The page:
Paul R. Tomko’s Freedom for Granted is a folksy collection of 30 stories to motivate, educate, and inspire readers to think more deeply about how to make every day of lives worthwhile.
Paul Tomko is radically honest with his readers. He explains how he was sentenced to 126 months in federal prison for financial crimes, struggled with drug addiction, disappointed the people who loved him the most, and lives with Obsessive Compulsive Disorder. He uses his experiences, mostly in prison, to explore familiar topics, such as struggling with change, finding common ground during tense confrontations, or the benefits of focusing on the positive.
The book offers short lessons for readers on how to improve their lives by many methods, such as thinking outside the box (“Removing Our Cuffs”), recognizing and rejecting the temptation to do wrong (“Selling My Soul to the Devil”), or knowing the difference between leading and manipulating (“Checkmate!”). Line drawings executed in 1950s style open each chapter, along with Bible quotes. Tomko closes the lessons with an earnest, easily digestible moral and support quotes from Maya Angelou, Tony Robbins, and a variety of other contemporary thought leaders.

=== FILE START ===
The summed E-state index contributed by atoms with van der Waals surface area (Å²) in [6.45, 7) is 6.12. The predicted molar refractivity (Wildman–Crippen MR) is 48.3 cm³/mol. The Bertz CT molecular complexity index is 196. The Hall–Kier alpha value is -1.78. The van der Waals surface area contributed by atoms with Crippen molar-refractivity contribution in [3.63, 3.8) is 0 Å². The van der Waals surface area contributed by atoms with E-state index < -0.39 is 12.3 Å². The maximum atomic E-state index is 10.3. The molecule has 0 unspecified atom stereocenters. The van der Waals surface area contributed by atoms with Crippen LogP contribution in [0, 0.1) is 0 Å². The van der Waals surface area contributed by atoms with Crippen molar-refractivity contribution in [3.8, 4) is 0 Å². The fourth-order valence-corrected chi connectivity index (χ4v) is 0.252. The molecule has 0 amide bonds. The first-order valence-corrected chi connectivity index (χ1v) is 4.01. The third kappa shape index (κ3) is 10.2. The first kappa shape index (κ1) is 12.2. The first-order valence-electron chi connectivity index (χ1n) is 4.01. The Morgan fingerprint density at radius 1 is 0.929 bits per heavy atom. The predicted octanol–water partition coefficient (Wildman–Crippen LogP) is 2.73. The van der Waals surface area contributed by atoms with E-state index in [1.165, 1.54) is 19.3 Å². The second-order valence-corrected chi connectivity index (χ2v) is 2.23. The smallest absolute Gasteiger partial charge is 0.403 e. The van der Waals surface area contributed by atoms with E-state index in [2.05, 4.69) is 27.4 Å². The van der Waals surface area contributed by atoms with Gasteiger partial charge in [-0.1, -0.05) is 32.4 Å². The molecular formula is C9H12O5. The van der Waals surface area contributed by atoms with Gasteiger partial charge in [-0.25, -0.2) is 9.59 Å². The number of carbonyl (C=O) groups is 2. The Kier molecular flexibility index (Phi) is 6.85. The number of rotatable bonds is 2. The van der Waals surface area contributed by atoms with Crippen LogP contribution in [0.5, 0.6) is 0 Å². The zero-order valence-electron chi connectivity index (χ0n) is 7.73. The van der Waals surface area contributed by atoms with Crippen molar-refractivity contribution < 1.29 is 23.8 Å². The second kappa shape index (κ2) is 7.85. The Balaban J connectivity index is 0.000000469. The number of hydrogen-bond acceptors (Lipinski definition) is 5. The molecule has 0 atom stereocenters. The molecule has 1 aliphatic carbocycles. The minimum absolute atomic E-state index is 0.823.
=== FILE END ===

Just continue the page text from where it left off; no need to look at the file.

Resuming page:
Tomko is not a word stylist, and grammatical errors abound. This and its dated cartoons and multitude of quotations, can make the book seem amateurish. But to look beneath the surface is to acknowledge that its appeal and power are real.
The author is completely open, generous, fair, and forgiving. The role models he uses to explore how to live in love are people on the margins. Their stories of kindness in the worst of circumstances are moving; their examples and the author’s hard-won wisdom are an inspiration to anyone who has made a mess of life.
While more narrative polish would enhance the book, Freedom for Granted should appeal to anyone able to see and forgive the flaws that have caused them trouble and who is willing to accept a hand to recover.